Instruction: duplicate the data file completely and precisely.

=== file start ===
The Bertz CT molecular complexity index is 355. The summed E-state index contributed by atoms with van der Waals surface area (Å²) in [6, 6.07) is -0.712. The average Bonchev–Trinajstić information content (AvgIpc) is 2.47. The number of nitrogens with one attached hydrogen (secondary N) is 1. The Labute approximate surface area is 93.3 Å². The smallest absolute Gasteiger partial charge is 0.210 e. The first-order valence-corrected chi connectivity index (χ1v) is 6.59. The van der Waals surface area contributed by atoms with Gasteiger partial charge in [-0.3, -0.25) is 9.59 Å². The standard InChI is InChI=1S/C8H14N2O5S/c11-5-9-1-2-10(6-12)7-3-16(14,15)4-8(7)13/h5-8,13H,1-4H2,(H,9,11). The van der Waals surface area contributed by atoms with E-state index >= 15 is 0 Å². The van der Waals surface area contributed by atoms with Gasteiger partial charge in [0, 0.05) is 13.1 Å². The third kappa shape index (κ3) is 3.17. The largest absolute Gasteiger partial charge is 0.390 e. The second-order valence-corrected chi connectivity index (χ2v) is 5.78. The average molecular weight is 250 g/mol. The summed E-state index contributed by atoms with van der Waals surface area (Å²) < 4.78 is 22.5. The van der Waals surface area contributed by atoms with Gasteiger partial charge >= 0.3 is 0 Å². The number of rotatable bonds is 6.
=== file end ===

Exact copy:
The Bertz CT molecular complexity index is 355. The summed E-state index contributed by atoms with van der Waals surface area (Å²) in [6, 6.07) is -0.712. The average Bonchev–Trinajstić information content (AvgIpc) is 2.47. The number of nitrogens with one attached hydrogen (secondary N) is 1. The Labute approximate surface area is 93.3 Å². The smallest absolute Gasteiger partial charge is 0.210 e. The first-order valence-corrected chi connectivity index (χ1v) is 6.59. The van der Waals surface area contributed by atoms with Gasteiger partial charge in [-0.3, -0.25) is 9.59 Å². The standard InChI is InChI=1S/C8H14N2O5S/c11-5-9-1-2-10(6-12)7-3-16(14,15)4-8(7)13/h5-8,13H,1-4H2,(H,9,11). The van der Waals surface area contributed by atoms with E-state index >= 15 is 0 Å². The van der Waals surface area contributed by atoms with Gasteiger partial charge in [0, 0.05) is 13.1 Å². The third kappa shape index (κ3) is 3.17. The largest absolute Gasteiger partial charge is 0.390 e. The second-order valence-corrected chi connectivity index (χ2v) is 5.78. The average molecular weight is 250 g/mol. The summed E-state index contributed by atoms with van der Waals surface area (Å²) < 4.78 is 22.5. The van der Waals surface area contributed by atoms with Gasteiger partial charge >= 0.3 is 0 Å². The number of rotatable bonds is 6.